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Dangerous Borders: A Journey across India and Pakistan

Series 1

Episode 3

Duration: 59 minutes

First broadcast: on BBC Two ScotlandLatest broadcast: on BBC Two HD

On the third and final leg of their journey, journalists Adnan Sarwar and Babita Sharma travel along the northern part of the border which divides India and Pakistan. It is the most contested section of the border - and the most dangerous. Adnan begins by meeting a 22-year-old woman, Rabia, challenging tradition by training as a fighter pilot in Pakistan's air force. It plays a key role in defending the country's borders, and Rabia is proud to have been chosen to perhaps one day fight on the front line.

Babita's journey takes her into the state of Jammu and Kashmir, a region which is still being fought over by India and Pakistan, who both claimed it at Partition. She gets as close to the border as she has been on her whole trip, hearing stories of Indians who have been affected by cross-border attacks. When Geet Singh was working in his fields, he and his son were hit by mortar fire. Geet lost his arm. His son lost his life. Babita meets his widow acting as a powerful reminder that the conflict between India and Pakistan is still very real.

Adnan's route takes him high into the mountains of northern Pakistan, through Chilas, a drive that requires armed guards. Recent terrorist attacks by Islamic extremists on tourists and Shia Muslims mean that the Pakistani authorities are on high alert in the area and are especially concerned for the safety of foreigners and tourists travelling through the region.

Babita then catches the Jammu Express, part of an impressive railway building project that will include the world's highest railway bridge, through the lower Himalayas to Katra. Here she follows in her mother's footsteps, and eight million other pilgrims a year, on a trek up the Trikuta Mountains to Sri Mata Vaishno Devi, one of the holiest Hindu sites in the world.

Adnan travels on to Gilgit-Baltistan, formerly part of Jammu and Kashmir, where he meets Dr Sharif, one of the men who fought with the Gilgit Scouts militia during Partition and a local celebrity as captain of the hugely successful Gilgit Scouts polo team. Adnan and Dr Sharif both go on to attend a brutal freestyle polo match between the local police force and the Northern Scouts in the shadow of Nanga Parbat, the ninth highest mountain in the world.

Babita travels on to Srinagar, Jammu and Kashmir's summer capital, where she witnesses the unrest that has plagued the region. Kashmiri separatists hold weekly protests against what they see as Indian occupation, and Babita is caught up in the action. The unrest has had a massive impact on the local tourism industry at the beautiful but sadly empty Dal Lake, a place that provided The Beatles with a safe and quiet haven in the 1960s, and which has remained popular with visitors ever since. She then goes on to meet local artist Masood, where she finds out about the mass blinding of local children at the hands of the Indian security forces and reflects that there doesn't seem to be much hope for the future as the situation seems to be getting worse.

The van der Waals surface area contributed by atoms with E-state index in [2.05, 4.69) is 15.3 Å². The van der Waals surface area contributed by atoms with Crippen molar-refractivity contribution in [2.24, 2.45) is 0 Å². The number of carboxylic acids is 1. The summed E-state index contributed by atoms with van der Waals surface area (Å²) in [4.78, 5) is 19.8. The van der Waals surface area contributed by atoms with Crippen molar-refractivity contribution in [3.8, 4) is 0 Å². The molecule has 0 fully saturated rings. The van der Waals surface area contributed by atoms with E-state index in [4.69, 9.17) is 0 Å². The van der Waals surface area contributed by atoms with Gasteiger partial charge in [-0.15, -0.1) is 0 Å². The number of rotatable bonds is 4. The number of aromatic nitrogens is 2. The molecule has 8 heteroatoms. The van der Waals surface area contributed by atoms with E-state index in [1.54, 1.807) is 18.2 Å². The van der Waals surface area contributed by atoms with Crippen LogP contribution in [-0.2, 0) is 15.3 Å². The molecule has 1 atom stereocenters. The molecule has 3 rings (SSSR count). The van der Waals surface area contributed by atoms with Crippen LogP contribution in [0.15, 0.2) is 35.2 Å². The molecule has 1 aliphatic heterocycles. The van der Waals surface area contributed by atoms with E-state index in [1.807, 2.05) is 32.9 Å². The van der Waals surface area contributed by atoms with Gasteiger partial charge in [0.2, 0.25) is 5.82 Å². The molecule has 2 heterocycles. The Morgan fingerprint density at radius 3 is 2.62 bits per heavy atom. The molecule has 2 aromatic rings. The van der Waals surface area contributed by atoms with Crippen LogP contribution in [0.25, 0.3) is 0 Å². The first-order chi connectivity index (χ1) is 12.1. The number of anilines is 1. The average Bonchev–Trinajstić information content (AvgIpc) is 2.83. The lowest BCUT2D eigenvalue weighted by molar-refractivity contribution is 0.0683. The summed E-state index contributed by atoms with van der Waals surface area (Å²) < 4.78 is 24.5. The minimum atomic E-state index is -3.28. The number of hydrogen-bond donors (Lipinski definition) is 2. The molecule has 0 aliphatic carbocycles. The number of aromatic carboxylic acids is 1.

On the Pakistani side of the border, Adnan travels along the Karakoram highway, an 800-mile stretch of motorway that links China and Pakistan and forms part of the CPEC, the China Pakistan Economic Corridor, an ambitious project between the two countries that brings huge amounts of Chinese investment into Pakistan. He arrives at Attabad Lake, formed by a landslide in 2010 which blocked part of the highway, and sees how the Chinese and Pakistani governments restored the affected part of the road with a £200million restoration scheme. He then travels to within 60 miles of China, where he meets the moderate Ismaili Muslims of Passu village. Despite the remoteness of their location, they claim to have 100 per cent literacy and place huge importance on education. His journey ends close to the Siachen Glacier, the highest battlefield in the world, where he reflects on his journey and the optimism he feels for himself as a British Pakistani and for Pakistan's future.

Babita's journey takes her along the 11,000ft-high Zojila Pass, one of the most dangerous stretches of road in the world, to Kargil, the site of a 1999 conflict between India and Pakistan and only six miles from what is known as the Line of Control. Even to this day, there has been no agreement between India and Pakistan about the border here. Babita discovers how the border has divided families and still affects people in the area to this day. She finishes her journey in the Buddhist area of Leh, at Hemis Monastry, and in the peaceful surroundings reflects on the emotional rollercoaster she has been through, how Partition ripped the heart out of India and how people are still paying a price to this day. Show less

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